On Tuesday, for the fifth time this year, Kaia Sand hosted a memorial in her office.
This week, it was for a man named Brantley Field, who used to be a vendor for Street Roots, the homeless advocacy nonprofit Sand runs. Staff ordered donuts, lit candles and displayed pictures of Field in cardboard frames. Before that, the service was for a woman named Francine who liked to put on her makeup in the back room — an area that’s now been affectionately renamed “Francine’s beauty parlor.”
“If you work with people who are unhoused you end up taking on what it means to memorialize their death.” Sand said. “This is a part of our work.”
Since 2012, Multnomah County, with the assistance of Street Roots, has been using records from the medical examiner’s office to determine just how many homeless individuals die within the jurisdiction each year. This Wednesday, the county released its numbers for 2018.
The final tally is the highest ever: 92 homeless people died last year, nearly double the death toll released in 2012, when the county started keeping track.
Drugs — usually methamphetamines or opioids — and alcohol contributed to more than half of the deaths, according to the report. Ten of the people had been murdered, up from four the year prior. Nine died by suicide, the report found.
To Sand, the fact that so many deaths were connected with substances came as no surprise. At Street Roots, she said she regularly sees people medicating to bear the trauma of living on the street, often using meth to stay alert after dark.
She said she found it shocking that that so many deaths were violent, though.
“I could feel it,” she said. “People end up getting beat up in their sleep with objects. … They’re treated really badly out there.”
Paul Lewis, who has spearheaded the report for the last eight years as a health officer for the county, said this year’s death toll, like the years preceding it, is almost certainly an underestimate.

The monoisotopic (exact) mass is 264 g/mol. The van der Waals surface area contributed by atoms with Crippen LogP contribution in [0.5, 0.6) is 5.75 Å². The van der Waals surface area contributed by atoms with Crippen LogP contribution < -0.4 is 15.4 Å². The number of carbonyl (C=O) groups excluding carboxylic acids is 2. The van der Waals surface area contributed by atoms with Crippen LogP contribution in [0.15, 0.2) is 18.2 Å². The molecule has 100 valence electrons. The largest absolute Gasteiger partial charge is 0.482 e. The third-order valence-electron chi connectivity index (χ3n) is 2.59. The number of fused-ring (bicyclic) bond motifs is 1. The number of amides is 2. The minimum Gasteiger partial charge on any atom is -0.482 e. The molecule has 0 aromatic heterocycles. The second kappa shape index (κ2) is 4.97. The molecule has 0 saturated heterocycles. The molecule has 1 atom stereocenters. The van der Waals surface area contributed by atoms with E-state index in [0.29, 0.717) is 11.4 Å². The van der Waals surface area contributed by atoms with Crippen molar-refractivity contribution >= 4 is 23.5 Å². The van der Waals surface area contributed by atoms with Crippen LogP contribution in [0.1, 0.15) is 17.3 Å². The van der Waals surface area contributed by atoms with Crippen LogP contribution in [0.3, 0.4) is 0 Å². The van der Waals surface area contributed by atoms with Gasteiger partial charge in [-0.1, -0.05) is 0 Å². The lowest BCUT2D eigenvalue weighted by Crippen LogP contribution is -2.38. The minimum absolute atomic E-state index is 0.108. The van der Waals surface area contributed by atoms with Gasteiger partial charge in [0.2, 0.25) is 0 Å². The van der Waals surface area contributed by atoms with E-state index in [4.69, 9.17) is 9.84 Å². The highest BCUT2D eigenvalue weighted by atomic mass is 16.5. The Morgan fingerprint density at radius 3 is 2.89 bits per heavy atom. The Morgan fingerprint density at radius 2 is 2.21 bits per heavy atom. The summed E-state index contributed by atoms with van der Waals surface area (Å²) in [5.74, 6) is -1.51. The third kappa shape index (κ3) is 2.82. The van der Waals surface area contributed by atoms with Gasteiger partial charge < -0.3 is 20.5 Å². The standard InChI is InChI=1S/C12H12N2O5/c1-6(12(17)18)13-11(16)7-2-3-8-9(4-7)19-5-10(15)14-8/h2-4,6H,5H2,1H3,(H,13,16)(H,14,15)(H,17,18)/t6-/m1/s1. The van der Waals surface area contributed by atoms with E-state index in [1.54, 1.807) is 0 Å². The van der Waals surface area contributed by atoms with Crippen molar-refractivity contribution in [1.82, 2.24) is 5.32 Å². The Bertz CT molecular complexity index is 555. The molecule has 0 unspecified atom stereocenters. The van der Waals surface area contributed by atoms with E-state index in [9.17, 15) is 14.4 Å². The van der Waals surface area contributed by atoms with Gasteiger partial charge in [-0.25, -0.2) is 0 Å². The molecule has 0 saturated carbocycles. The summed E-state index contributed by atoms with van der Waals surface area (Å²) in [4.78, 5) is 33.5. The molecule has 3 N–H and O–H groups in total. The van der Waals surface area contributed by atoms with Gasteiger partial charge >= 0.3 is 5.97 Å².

For this report, investigators combed through all the deaths in 2018 where the county’s medical examiner marked the person as homeless. They then weeded out all of the deaths where they couldn’t confirm the person’s housing status or the person seemed to be living on the streets outside of Multnomah County. Any deaths that don’t come through the medical examiner’s office go uncounted in the report.
Lewis said 92 deaths is “the minimum number but a solid number.”
Still, he said, that the minimum number is far too high.
“There are too many, too young, and they’re preventable,” he said. “These are things in your heart, you think, this shouldn’t be happening.”
The report found people on the streets died, on average, in their 40s. Two-fifths died of what the report classifies as “accidental” causes, mainly related to drugs or alcohol. A little more than a third died of “natural” causes, often uncontrolled diabetes and complications from chronic substance use. Two died from hypothermia.
Lewis said he was struck that a third of all deaths were connected to methamphetamines. Just a few years ago, he said, heroin was the most commonly used drug.
In a statement, Andy Mendenhall, Central City Concern’s chief medical officer, warned against the dangers inherent with meth, which he said is “cheaper and more pure than ever.”
“When we’re talking about methamphetamines, you see death from a variety of causes,” he said. “Stroke, heart attack, arrhythmia. And that’s in addition to any of the traumas that result from becoming acutely psychotic. Once you’re under the influence of methamphetamines, you are no longer of sound mind.”
At least 530 people have died on the streets of Multnomah County since 2011, according to the report.